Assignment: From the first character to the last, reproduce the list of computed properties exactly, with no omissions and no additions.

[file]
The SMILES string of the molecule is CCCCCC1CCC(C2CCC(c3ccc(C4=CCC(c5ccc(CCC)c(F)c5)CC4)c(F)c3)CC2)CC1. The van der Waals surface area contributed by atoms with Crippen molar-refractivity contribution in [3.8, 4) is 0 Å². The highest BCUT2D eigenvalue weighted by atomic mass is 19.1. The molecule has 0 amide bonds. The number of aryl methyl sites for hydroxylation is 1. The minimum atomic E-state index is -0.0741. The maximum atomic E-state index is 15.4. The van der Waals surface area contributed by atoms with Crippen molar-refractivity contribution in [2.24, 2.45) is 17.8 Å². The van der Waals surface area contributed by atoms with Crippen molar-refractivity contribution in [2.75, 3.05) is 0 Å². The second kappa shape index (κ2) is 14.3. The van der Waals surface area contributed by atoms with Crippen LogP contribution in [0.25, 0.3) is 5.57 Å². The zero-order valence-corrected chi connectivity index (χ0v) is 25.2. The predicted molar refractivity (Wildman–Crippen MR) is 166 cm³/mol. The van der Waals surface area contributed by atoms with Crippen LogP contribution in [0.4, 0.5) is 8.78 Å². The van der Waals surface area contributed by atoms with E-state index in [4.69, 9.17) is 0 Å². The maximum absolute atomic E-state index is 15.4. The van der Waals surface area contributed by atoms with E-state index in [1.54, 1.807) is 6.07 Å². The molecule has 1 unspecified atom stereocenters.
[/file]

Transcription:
The SMILES string of the molecule is CCCCCC1CCC(C2CCC(c3ccc(C4=CCC(c5ccc(CCC)c(F)c5)CC4)c(F)c3)CC2)CC1. The van der Waals surface area contributed by atoms with Crippen molar-refractivity contribution in [3.8, 4) is 0 Å². The highest BCUT2D eigenvalue weighted by atomic mass is 19.1. The molecule has 0 amide bonds. The number of aryl methyl sites for hydroxylation is 1. The minimum atomic E-state index is -0.0741. The maximum atomic E-state index is 15.4. The van der Waals surface area contributed by atoms with Crippen molar-refractivity contribution in [2.24, 2.45) is 17.8 Å². The van der Waals surface area contributed by atoms with Crippen molar-refractivity contribution in [2.75, 3.05) is 0 Å². The second kappa shape index (κ2) is 14.3. The van der Waals surface area contributed by atoms with Crippen LogP contribution in [0.25, 0.3) is 5.57 Å². The zero-order valence-corrected chi connectivity index (χ0v) is 25.2. The predicted molar refractivity (Wildman–Crippen MR) is 166 cm³/mol. The van der Waals surface area contributed by atoms with Crippen LogP contribution in [0.4, 0.5) is 8.78 Å². The van der Waals surface area contributed by atoms with E-state index in [4.69, 9.17) is 0 Å². The maximum absolute atomic E-state index is 15.4. The van der Waals surface area contributed by atoms with E-state index in [1.54, 1.807) is 6.07 Å². The molecule has 1 unspecified atom stereocenters.